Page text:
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Agricultural Development Corporation Chief Accountant Gerald Karuga on the Spot Over Fraud –




Gerald Karuga, the acting chief accountant at the Agricultural Development Corporation (ADC), is on the spot over fraud in land dealings.

ADC was established in 1965 through an Act of Parliament Cap 346 to facilitate the land transfer programme from European settlers to locals after Kenya gained independence.

Karuga is under fire for allegedly aiding a former powerful permanent secretary in the KANU era Benjamin Kipkulei to deprive ADC beneficiaries of their land in Naivasha.

Kahawa Tungu understands that the aggrieved parties continue to protest the injustice and are now asking the Ethics and Anti-corruption Commission (EACC) and the Directorate of Criminal Investigations (DCI) to probe Karuga.

A source who spoke to Weekly Citizen publication revealed that Managing Director Mohammed Dulle is also involved in the mess at ADC.

Read: Ministry of Agriculture Apologizes After Sending Out Tweets Portraying the President in bad light

Dulle is accused of sidelining a section of staffers in the parastatal.

The sources at ADC intimated that Karuga has been placed strategically at ADC to safeguard interests of many people who acquired the corporations’ land as “donations” from former President Daniel Arap Moi.

Despite working at ADC for many years Karuga has never been transferred, a trend that has raised eyebrows.

“Karuga has worked here for more than 30 years and unlike other senior officers in other parastatals who are transferred after promotion or moved to different ministries, for him, he has stuck here for all these years and we highly suspect that he is aiding people who were dished out with big chunks of land belonging to the corporation in different parts of the country,” said the source.

In the case of Karuga safeguarding Kipkulei’s interests, workers at the parastatals and the victims who claim to have lost their land in Naivasha revealed that during the Moi regime some senior officials used dubious means to register people as beneficiaries of land without their knowledge and later on colluded with rogue land officials at the Ministry of Lands to acquire title deeds in their names instead of those of the benefactors.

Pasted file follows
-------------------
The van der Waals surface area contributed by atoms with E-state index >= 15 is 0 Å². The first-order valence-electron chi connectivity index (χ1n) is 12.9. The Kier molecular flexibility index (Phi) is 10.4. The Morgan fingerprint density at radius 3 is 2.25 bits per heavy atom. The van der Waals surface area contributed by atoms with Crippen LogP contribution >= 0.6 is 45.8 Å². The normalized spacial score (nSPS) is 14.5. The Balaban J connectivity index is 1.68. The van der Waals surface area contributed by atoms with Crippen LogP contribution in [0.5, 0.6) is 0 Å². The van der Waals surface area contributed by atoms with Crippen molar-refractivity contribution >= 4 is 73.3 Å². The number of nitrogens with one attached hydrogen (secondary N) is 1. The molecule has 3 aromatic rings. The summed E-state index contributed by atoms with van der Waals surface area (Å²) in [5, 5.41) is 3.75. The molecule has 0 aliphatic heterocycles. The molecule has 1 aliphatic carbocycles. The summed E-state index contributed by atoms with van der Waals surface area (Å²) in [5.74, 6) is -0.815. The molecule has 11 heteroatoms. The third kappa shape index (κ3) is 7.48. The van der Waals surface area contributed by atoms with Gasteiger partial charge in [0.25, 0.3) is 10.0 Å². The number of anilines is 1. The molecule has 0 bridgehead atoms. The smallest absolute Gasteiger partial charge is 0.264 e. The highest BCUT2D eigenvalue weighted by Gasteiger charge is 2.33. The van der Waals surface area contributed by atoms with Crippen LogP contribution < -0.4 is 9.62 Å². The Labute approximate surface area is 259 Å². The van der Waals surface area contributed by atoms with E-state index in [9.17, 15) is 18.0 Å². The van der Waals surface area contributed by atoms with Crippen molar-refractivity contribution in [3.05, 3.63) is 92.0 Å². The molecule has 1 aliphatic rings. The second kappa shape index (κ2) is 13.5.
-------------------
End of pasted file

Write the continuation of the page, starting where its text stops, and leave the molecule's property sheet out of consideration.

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“We have information that Karuga has benefitted much from Kipkulei through helping him and this can be proved by the fact that since the matter of the Naivasha land began, he has been seen changing and buying high-end vehicles that many people of his rank in government can’t afford to buy or maintain,” the source added.

“He is even building a big apartment for rent in Ruiru town.”

The wealthy officer is valued at over Sh1.5 billion in prime properties and real estate.

Last month, more than 100 squatters caused scenes in Naivasha after raiding a private firm owned by Kipkulei.

The squatters, who claimed to have lived on the land for more than 40 years, were protesting take over of the land by a private developer who had allegedly bought the land from the former PS.

They pulled down a three-kilometre fence that the private developed had erected.

The squatters claimed that the former PS had not informed them that he had sold the land and that the developer was spraying harmful chemicals on the grass affecting their livestock and homes built on a section of the land.

Read Also: DP Ruto Wants NCPB And Other Agricultural Bodies Merged For Efficiency

Naivasha Deputy County Commissioner Kisilu Mutua later issued a statement warning the squatters against encroaching on Kipkuleir’s land.

“They are illegally invading private land. We shall not allow the rule of the jungle to take root,” warned Mutua.

Meanwhile, a parliamentary committee recently demanded to know identities of 10 faceless people who grabbed 30,350 acres of land belonging to the parastatal, exposing the rot at the corporation.

ADC Chairman Nick Salat, who doubles up as the KANU party Secretary-General, denied knowledge of the individuals and has asked DCI to probe the matter.

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William Ruto eyes Raila Odinga Nyanza backyard




Deputy President William Ruto will next month take his ‘hustler nation’ campaigns to his main rival, ODM leader Raila Odinga’s Nyanza backyard, in an escalation of the 2022 General Election competition.

Acrimonious fall-out

Development agenda

Won’t bear fruit